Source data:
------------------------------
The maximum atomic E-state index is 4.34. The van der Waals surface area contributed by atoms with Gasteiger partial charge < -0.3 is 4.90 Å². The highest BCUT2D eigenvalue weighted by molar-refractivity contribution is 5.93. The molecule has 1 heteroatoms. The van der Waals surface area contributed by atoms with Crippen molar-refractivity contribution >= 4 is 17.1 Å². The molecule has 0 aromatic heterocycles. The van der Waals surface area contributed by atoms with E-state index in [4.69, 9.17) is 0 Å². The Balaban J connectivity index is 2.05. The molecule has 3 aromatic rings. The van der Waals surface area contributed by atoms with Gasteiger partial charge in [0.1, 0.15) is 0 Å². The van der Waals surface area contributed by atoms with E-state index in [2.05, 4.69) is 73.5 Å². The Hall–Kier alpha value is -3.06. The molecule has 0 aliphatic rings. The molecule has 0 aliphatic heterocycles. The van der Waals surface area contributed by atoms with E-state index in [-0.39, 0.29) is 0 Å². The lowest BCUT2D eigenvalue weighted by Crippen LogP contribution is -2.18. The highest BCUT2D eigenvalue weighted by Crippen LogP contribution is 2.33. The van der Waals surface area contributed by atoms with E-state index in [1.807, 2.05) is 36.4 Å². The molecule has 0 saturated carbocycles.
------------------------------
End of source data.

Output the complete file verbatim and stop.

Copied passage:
The maximum atomic E-state index is 4.34. The van der Waals surface area contributed by atoms with Gasteiger partial charge < -0.3 is 4.90 Å². The highest BCUT2D eigenvalue weighted by molar-refractivity contribution is 5.93. The molecule has 1 heteroatoms. The van der Waals surface area contributed by atoms with Crippen molar-refractivity contribution >= 4 is 17.1 Å². The molecule has 0 aromatic heterocycles. The van der Waals surface area contributed by atoms with E-state index in [4.69, 9.17) is 0 Å². The Balaban J connectivity index is 2.05. The molecule has 3 aromatic rings. The van der Waals surface area contributed by atoms with Gasteiger partial charge in [0.1, 0.15) is 0 Å². The van der Waals surface area contributed by atoms with E-state index in [2.05, 4.69) is 73.5 Å². The Hall–Kier alpha value is -3.06. The molecule has 0 aliphatic rings. The molecule has 0 aliphatic heterocycles. The van der Waals surface area contributed by atoms with E-state index in [-0.39, 0.29) is 0 Å². The lowest BCUT2D eigenvalue weighted by Crippen LogP contribution is -2.18. The highest BCUT2D eigenvalue weighted by Crippen LogP contribution is 2.33. The van der Waals surface area contributed by atoms with E-state index in [1.807, 2.05) is 36.4 Å². The molecule has 0 saturated carbocycles.